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AAS33B 01-04 Do-Franks

AAS33B 01-04 Do-Franks - January 4 2008 Franks[45740 Social...

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January 4, 2008 Franks [45740 Social Science Number] America, 1865-1900 and American Democracy? Part I Agenda 1. Political Socialization (about how we become members of society – Ex: how we drive on the right and stop at the red light without thinking) + Public Opinion (from family, school, etc.) (relate Chapter 5 of Greenberg and Page) 2. Group Exercise (relate Chapter 4) Chapter 5 Now important- Presidential Election People were random sampled, exit polls (A poll taken of a sample of voters as they leave a polling place, used especially to predict the outcome of an election or determine the opinions and characteristics of the candidates' supporters) Yesterday, Iowa (not much pop.) Caucus (primary group) [A meeting of the local members of a political party especially to select delegates to a convention or register preferences for candidates running for office] was held – vote in groups and expressed themselves -Fact that Obama was #1 and Clinton was #3 is very important Next important primary that will elect delegates to the convention is New Hampshire (little pop.) -Not much effect, but maybe snowball effect (possible) A record breaking number of Democrats (58%) are voting (first timers) – more people are now more concerned about issues. Evangelicals feel betrayed by Bush and Republicans in power (who are hypocrites), and hoping Huklebee would be better Socialization Institution: Family School (general idea: democracy is good for example) Media (more particular than that is TV) Current Events Communities (geographical communities or neighborhoods) Religious Institutions Workplace (and what you do for work)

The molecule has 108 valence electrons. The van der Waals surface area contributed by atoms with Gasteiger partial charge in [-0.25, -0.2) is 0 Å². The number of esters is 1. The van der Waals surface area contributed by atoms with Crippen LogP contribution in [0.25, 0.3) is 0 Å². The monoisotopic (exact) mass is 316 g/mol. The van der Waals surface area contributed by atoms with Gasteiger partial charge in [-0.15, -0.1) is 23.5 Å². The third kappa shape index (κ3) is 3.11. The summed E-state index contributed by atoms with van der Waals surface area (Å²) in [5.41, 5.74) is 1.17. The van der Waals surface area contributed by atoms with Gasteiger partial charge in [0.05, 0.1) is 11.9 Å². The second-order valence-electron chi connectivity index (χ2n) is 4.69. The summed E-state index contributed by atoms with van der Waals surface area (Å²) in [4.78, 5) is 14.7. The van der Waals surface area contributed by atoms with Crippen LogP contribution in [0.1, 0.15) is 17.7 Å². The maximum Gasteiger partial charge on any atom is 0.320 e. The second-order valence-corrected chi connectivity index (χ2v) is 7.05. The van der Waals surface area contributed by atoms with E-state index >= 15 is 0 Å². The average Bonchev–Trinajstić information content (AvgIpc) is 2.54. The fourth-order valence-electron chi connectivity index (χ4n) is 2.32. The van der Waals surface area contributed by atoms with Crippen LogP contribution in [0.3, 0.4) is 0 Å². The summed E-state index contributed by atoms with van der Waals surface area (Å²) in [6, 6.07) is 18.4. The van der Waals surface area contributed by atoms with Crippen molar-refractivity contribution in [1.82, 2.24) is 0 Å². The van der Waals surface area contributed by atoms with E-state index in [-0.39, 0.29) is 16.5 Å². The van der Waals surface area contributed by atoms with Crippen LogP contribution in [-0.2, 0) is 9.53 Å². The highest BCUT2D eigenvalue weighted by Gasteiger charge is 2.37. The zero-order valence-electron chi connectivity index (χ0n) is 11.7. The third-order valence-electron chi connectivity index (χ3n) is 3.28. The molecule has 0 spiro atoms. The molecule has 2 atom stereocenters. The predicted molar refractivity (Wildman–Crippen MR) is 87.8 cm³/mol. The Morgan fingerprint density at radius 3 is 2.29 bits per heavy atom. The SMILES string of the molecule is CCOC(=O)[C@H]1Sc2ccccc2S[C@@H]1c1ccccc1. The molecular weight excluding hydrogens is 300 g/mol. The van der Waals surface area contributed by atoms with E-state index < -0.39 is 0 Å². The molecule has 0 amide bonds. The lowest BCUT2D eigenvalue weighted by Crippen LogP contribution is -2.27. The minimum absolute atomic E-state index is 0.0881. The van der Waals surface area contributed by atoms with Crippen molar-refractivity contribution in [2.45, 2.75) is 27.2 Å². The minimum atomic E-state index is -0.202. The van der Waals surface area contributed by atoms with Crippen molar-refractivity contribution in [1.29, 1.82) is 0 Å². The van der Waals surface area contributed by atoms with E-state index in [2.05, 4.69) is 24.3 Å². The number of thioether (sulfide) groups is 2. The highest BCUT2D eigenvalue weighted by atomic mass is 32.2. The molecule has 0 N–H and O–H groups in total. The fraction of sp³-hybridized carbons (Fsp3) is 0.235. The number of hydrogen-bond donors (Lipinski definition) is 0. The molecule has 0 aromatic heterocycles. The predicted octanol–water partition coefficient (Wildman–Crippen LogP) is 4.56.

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Class/ Race and Ethnicity Region (if grow up in the South, you are generally a member of Rep, especially if you’re white. If from CA, more likely to be Dem.) Professionals (Dentists, Doctors, Factory workers, Real Estate Agents, etc.) tend to be more Republic Construction workers tend to be more Democratic -Where they work affects how you vote. Also, depends on upper or lower class people. African Americans back in 1800 likely to vote Rep., but now it’s flip-flopped and they + Mexican Americans vote Dem. Cuban Americans tend to be stronger Rep. because they are refugees and came from a Communist Gov., so tend to be Anti-Communist. Lots of Vietnamese tend to vote Rep., but lots tend to be liberal when it comes to social issues because of racial issues. Asian Americans in general probably lean towards Dem. Chinese tend to be more Dem. than Vietnamese. Women (vote for more free choice) are more likely to vote for Dem. and vice versa. So, all these factors that help complicate things and help shape public opinion. HOMEWORK: Watch half an hour of local news show. (Ch. 4 – KRON, 5 - KPIX, 7 - KGO, 11 - KNTV). Around 6 or 11 PM. Summarize what you see during that half hour.
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